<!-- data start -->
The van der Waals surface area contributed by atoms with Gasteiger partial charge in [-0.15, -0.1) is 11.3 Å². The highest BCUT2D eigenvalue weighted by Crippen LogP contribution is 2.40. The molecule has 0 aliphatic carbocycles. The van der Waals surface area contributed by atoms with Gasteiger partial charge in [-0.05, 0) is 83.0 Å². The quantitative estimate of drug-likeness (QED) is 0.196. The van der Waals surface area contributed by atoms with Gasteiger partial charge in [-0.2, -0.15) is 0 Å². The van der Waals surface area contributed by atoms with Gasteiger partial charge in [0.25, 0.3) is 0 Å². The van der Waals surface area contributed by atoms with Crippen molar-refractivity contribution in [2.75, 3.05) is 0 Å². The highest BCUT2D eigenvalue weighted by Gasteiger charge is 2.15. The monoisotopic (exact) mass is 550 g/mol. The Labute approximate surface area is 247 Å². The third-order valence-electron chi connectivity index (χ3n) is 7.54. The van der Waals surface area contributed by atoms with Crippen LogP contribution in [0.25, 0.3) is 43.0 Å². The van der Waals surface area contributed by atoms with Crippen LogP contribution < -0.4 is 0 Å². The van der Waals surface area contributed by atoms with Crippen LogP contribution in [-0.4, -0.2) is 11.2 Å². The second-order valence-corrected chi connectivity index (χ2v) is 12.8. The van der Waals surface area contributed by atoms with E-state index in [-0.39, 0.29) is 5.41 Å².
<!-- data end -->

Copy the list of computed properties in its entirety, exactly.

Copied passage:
The van der Waals surface area contributed by atoms with Gasteiger partial charge in [-0.15, -0.1) is 11.3 Å². The highest BCUT2D eigenvalue weighted by Crippen LogP contribution is 2.40. The molecule has 0 aliphatic carbocycles. The van der Waals surface area contributed by atoms with Gasteiger partial charge in [-0.05, 0) is 83.0 Å². The quantitative estimate of drug-likeness (QED) is 0.196. The van der Waals surface area contributed by atoms with Gasteiger partial charge in [-0.2, -0.15) is 0 Å². The van der Waals surface area contributed by atoms with Gasteiger partial charge in [0.25, 0.3) is 0 Å². The van der Waals surface area contributed by atoms with Crippen molar-refractivity contribution in [2.75, 3.05) is 0 Å². The highest BCUT2D eigenvalue weighted by Gasteiger charge is 2.15. The monoisotopic (exact) mass is 550 g/mol. The Labute approximate surface area is 247 Å². The third-order valence-electron chi connectivity index (χ3n) is 7.54. The van der Waals surface area contributed by atoms with Crippen LogP contribution in [0.25, 0.3) is 43.0 Å². The van der Waals surface area contributed by atoms with Crippen LogP contribution < -0.4 is 0 Å². The van der Waals surface area contributed by atoms with Crippen LogP contribution in [-0.4, -0.2) is 11.2 Å². The second-order valence-corrected chi connectivity index (χ2v) is 12.8. The van der Waals surface area contributed by atoms with E-state index in [-0.39, 0.29) is 5.41 Å².